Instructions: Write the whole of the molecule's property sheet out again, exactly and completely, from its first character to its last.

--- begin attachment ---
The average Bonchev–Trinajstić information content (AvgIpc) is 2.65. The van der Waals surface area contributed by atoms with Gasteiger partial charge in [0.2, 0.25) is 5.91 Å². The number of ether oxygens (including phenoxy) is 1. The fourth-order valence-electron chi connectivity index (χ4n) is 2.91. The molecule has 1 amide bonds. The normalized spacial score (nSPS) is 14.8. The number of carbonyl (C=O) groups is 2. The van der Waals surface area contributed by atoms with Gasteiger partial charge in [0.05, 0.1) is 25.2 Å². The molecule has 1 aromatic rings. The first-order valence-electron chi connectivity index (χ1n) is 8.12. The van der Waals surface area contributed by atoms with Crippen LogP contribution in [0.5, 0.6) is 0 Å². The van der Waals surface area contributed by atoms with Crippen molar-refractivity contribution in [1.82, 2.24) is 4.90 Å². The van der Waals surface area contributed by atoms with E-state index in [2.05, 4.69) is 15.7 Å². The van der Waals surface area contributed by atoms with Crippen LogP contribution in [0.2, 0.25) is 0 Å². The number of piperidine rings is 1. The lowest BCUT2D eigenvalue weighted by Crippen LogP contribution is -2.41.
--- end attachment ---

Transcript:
The average Bonchev–Trinajstić information content (AvgIpc) is 2.65. The van der Waals surface area contributed by atoms with Gasteiger partial charge in [0.2, 0.25) is 5.91 Å². The number of ether oxygens (including phenoxy) is 1. The fourth-order valence-electron chi connectivity index (χ4n) is 2.91. The molecule has 1 amide bonds. The normalized spacial score (nSPS) is 14.8. The number of carbonyl (C=O) groups is 2. The van der Waals surface area contributed by atoms with Gasteiger partial charge in [0.05, 0.1) is 25.2 Å². The molecule has 1 aromatic rings. The first-order valence-electron chi connectivity index (χ1n) is 8.12. The van der Waals surface area contributed by atoms with Crippen LogP contribution in [0.5, 0.6) is 0 Å². The van der Waals surface area contributed by atoms with Crippen molar-refractivity contribution in [1.82, 2.24) is 4.90 Å². The van der Waals surface area contributed by atoms with E-state index in [2.05, 4.69) is 15.7 Å². The van der Waals surface area contributed by atoms with Crippen LogP contribution in [0.2, 0.25) is 0 Å². The number of piperidine rings is 1. The lowest BCUT2D eigenvalue weighted by Crippen LogP contribution is -2.41.